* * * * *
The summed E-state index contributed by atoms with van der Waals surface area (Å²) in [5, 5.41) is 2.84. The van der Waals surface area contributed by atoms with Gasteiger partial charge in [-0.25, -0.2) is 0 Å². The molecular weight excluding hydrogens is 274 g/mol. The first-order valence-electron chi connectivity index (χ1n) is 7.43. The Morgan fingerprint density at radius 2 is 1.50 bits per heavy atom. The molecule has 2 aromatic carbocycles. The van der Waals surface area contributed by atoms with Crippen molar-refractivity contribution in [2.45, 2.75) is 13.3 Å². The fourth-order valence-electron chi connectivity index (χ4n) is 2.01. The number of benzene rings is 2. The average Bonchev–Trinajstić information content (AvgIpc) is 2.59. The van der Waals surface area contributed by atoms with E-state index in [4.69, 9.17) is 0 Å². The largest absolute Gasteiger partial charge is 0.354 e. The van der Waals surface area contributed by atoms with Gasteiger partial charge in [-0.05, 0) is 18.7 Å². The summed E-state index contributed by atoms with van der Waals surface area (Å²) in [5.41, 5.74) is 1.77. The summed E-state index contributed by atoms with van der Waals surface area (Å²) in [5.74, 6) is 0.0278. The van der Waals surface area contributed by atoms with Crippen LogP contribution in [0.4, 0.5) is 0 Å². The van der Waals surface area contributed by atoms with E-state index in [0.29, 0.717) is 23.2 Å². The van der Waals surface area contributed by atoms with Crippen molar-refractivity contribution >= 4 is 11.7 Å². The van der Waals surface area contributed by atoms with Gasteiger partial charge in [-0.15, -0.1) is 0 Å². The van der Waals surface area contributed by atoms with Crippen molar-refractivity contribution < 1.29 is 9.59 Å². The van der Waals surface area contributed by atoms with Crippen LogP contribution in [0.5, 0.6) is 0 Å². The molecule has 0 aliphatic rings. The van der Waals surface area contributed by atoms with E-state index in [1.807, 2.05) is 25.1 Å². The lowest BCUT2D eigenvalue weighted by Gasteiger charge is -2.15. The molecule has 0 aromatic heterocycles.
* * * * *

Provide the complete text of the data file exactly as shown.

The summed E-state index contributed by atoms with van der Waals surface area (Å²) in [5, 5.41) is 2.84. The van der Waals surface area contributed by atoms with Gasteiger partial charge in [-0.25, -0.2) is 0 Å². The molecular weight excluding hydrogens is 274 g/mol. The first-order valence-electron chi connectivity index (χ1n) is 7.43. The Morgan fingerprint density at radius 2 is 1.50 bits per heavy atom. The molecule has 2 aromatic carbocycles. The van der Waals surface area contributed by atoms with Crippen molar-refractivity contribution in [2.45, 2.75) is 13.3 Å². The fourth-order valence-electron chi connectivity index (χ4n) is 2.01. The number of benzene rings is 2. The average Bonchev–Trinajstić information content (AvgIpc) is 2.59. The van der Waals surface area contributed by atoms with E-state index in [4.69, 9.17) is 0 Å². The largest absolute Gasteiger partial charge is 0.354 e. The van der Waals surface area contributed by atoms with Gasteiger partial charge in [-0.05, 0) is 18.7 Å². The summed E-state index contributed by atoms with van der Waals surface area (Å²) in [5.41, 5.74) is 1.77. The summed E-state index contributed by atoms with van der Waals surface area (Å²) in [5.74, 6) is 0.0278. The van der Waals surface area contributed by atoms with Crippen LogP contribution in [0.4, 0.5) is 0 Å². The van der Waals surface area contributed by atoms with E-state index in [0.29, 0.717) is 23.2 Å². The van der Waals surface area contributed by atoms with Crippen molar-refractivity contribution >= 4 is 11.7 Å². The van der Waals surface area contributed by atoms with Gasteiger partial charge in [-0.15, -0.1) is 0 Å². The van der Waals surface area contributed by atoms with Crippen molar-refractivity contribution < 1.29 is 9.59 Å². The van der Waals surface area contributed by atoms with Crippen LogP contribution in [0.5, 0.6) is 0 Å². The molecule has 0 aliphatic rings. The van der Waals surface area contributed by atoms with E-state index in [1.807, 2.05) is 25.1 Å². The lowest BCUT2D eigenvalue weighted by Gasteiger charge is -2.15. The molecule has 0 aromatic heterocycles.